I am the kind of man who is a girl and because
the kind of man I am is patient with children
I try not to hear the meanness in his voice,
his boy voice that sounds like a girl voice
because his boy voice is young and pitched high
like the tent in his pants will be years later
because he will grow to be the kind of man
who is a man, or so his mother thinks.

His mother snatches his finger from the air,
of course he’s not, she says, pulling him
back to his seat, what number does it say we are?
she says to her boy, bringing his attention
to numbers, to counting and its solid sense.

But he has earrings, the boy complains
now sounding desperate like he’s been
the boy who cries wolf, like he’s been
the hub of disbelief before, but this time
he knows he is oh so right. The kind
of man I am is a girl, the kind of man
I am is push-ups on the basement
floor, is chest bound tight against himself,
is thick gripping hands to the wheel
when the kind of man I am drives away
from the boy who will become a boy
except for now while he’s still a girl voice,
a girl face, a hairless arm, a powerless hand.
That boy is a girl that man who is a girl
thinks to himself, as he pulls of out of the lot,
his girl eyes shining in the Midwest sun.


Monday’s Verse 12/4/2017

Dear readers,

the anagram for C.M. Burroughs’ name is something you might say coming in from a frigid walk this month: "Brr! Um… [coughs]." I can hear Gabriel say it as he literally sweeps Lily, the caretaker’s daughter, off her feet while entering Aunt Julia’s house… This is how we’re trained to think in December, even though it’s 60 degrees in Pittsburgh.

But speaking of Pittsburgh, C.M. Burroughs was one of the "alum" poets invited back by the Pitt English department for a reading last month. She completed her MFA here, and now teaches at Columbia College, Chicago. She has composed poems in conjunctions with art installations at the Warhol Museum, and the Studio Museum of Harlem (which incidentally did a collaboration with our Carnegie Museum this fall, from which the "Cleopatra’s Cape" we looked at while back was taken). She’s also the winner of several prestigious fellowships. Her first full-length collection came out in 2012.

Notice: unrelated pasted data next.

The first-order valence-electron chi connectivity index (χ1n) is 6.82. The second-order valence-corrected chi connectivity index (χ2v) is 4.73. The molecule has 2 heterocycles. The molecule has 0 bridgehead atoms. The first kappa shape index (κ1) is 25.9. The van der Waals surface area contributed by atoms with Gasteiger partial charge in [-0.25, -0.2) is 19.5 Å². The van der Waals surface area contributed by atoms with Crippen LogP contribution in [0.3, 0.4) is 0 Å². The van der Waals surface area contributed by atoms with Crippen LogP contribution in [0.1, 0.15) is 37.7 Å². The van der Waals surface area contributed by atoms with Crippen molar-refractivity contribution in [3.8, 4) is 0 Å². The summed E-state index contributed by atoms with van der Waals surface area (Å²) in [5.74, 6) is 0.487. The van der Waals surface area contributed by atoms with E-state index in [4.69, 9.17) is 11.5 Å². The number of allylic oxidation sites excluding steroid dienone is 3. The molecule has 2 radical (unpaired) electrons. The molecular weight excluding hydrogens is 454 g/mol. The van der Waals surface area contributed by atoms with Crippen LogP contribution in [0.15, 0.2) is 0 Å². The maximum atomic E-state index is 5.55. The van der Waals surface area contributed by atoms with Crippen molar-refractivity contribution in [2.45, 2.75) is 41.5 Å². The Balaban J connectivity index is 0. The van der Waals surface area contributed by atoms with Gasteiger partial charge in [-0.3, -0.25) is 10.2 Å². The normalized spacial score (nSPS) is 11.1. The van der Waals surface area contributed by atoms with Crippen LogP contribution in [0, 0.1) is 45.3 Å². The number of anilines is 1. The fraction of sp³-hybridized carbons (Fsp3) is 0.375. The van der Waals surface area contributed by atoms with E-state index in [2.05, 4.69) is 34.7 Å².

The Poetry Foundation’s Twitter feed brought this new poem to my attention today, as a reminder that I wanted to share all the poets I heard read back in November. This looks like a sonnet with an extra stanza thrown in. Has a lot of noun repetition, but I haven’t figured out the pattern to that. Have a good week! -ed.


Do I have to dress up or can I wear jeans? Dear Joaquin,

casual Sunday is a plus! Can a woman be fully present in heels?

Remember the other day at the shops, we saw the T-shirt that

read “Blessed” across the front? I know

you picked it up for me as a joke, but it made me pause. I think

I am blessed in the way I understand people to mean it: having

good fortune. But this is where faith messes with my clean concept,

because practicing Christians don’t believe blessings come

out the clear blue sky. So here’s God again, all up in the Kool-Aid.

I’m dating myself, but I mean that He gets in the way of

spiritual minimalism. He is at once contained and uncontainable,

which, intellectually, is hard to understand. So being blessed

must require that one acts in such a way that presses God to bestow

blessings, which isn’t the same thing as good fortune, but I want

to believe that people are saying, “You have such good fortune,

I hope for good fortune, too,” because it means that no one is

preaching at me like, “You have good God-God,” “Father

God I hope He Gods for us, too,” “You got God?” Et cetera.